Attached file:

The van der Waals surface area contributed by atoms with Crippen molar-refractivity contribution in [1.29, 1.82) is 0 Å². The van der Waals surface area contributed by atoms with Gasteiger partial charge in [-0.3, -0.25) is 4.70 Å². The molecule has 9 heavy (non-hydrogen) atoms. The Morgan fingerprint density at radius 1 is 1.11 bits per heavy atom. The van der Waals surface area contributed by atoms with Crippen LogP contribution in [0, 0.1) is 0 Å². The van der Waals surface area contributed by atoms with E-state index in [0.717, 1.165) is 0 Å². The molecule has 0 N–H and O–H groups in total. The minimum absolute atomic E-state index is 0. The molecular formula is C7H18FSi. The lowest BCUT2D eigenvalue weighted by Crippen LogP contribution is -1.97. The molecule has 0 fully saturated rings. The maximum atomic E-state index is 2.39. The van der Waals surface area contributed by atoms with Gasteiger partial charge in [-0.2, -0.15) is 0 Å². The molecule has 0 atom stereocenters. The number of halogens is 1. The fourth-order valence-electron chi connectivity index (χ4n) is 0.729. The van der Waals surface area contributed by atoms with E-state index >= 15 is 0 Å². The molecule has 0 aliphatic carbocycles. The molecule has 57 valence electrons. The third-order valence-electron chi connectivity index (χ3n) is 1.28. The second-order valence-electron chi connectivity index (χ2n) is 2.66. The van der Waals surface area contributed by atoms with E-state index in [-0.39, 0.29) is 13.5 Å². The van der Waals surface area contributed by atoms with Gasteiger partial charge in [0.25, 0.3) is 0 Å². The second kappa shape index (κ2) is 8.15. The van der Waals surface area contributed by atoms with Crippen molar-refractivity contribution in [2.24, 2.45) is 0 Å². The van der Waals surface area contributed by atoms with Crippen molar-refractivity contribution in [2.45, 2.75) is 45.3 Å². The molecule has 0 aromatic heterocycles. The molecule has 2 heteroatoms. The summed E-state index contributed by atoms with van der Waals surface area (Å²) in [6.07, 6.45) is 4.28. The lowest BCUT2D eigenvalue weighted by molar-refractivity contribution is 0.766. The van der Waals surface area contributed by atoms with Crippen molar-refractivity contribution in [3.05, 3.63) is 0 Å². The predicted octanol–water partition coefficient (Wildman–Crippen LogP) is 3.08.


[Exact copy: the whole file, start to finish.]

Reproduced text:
The van der Waals surface area contributed by atoms with Crippen molar-refractivity contribution in [1.29, 1.82) is 0 Å². The van der Waals surface area contributed by atoms with Gasteiger partial charge in [-0.3, -0.25) is 4.70 Å². The molecule has 9 heavy (non-hydrogen) atoms. The Morgan fingerprint density at radius 1 is 1.11 bits per heavy atom. The van der Waals surface area contributed by atoms with Crippen LogP contribution in [0, 0.1) is 0 Å². The van der Waals surface area contributed by atoms with E-state index in [0.717, 1.165) is 0 Å². The molecule has 0 N–H and O–H groups in total. The minimum absolute atomic E-state index is 0. The molecular formula is C7H18FSi. The lowest BCUT2D eigenvalue weighted by Crippen LogP contribution is -1.97. The molecule has 0 fully saturated rings. The maximum atomic E-state index is 2.39. The van der Waals surface area contributed by atoms with Gasteiger partial charge in [-0.2, -0.15) is 0 Å². The molecule has 0 atom stereocenters. The number of halogens is 1. The fourth-order valence-electron chi connectivity index (χ4n) is 0.729. The van der Waals surface area contributed by atoms with E-state index >= 15 is 0 Å². The molecule has 0 aliphatic carbocycles. The molecule has 57 valence electrons. The third-order valence-electron chi connectivity index (χ3n) is 1.28. The second-order valence-electron chi connectivity index (χ2n) is 2.66. The van der Waals surface area contributed by atoms with E-state index in [-0.39, 0.29) is 13.5 Å². The van der Waals surface area contributed by atoms with Gasteiger partial charge in [0.25, 0.3) is 0 Å². The second kappa shape index (κ2) is 8.15. The van der Waals surface area contributed by atoms with Crippen molar-refractivity contribution in [2.24, 2.45) is 0 Å². The van der Waals surface area contributed by atoms with Crippen molar-refractivity contribution in [2.45, 2.75) is 45.3 Å². The molecule has 0 aromatic heterocycles. The molecule has 2 heteroatoms. The summed E-state index contributed by atoms with van der Waals surface area (Å²) in [6.07, 6.45) is 4.28. The lowest BCUT2D eigenvalue weighted by molar-refractivity contribution is 0.766. The van der Waals surface area contributed by atoms with Crippen molar-refractivity contribution in [3.05, 3.63) is 0 Å². The predicted octanol–water partition coefficient (Wildman–Crippen LogP) is 3.08.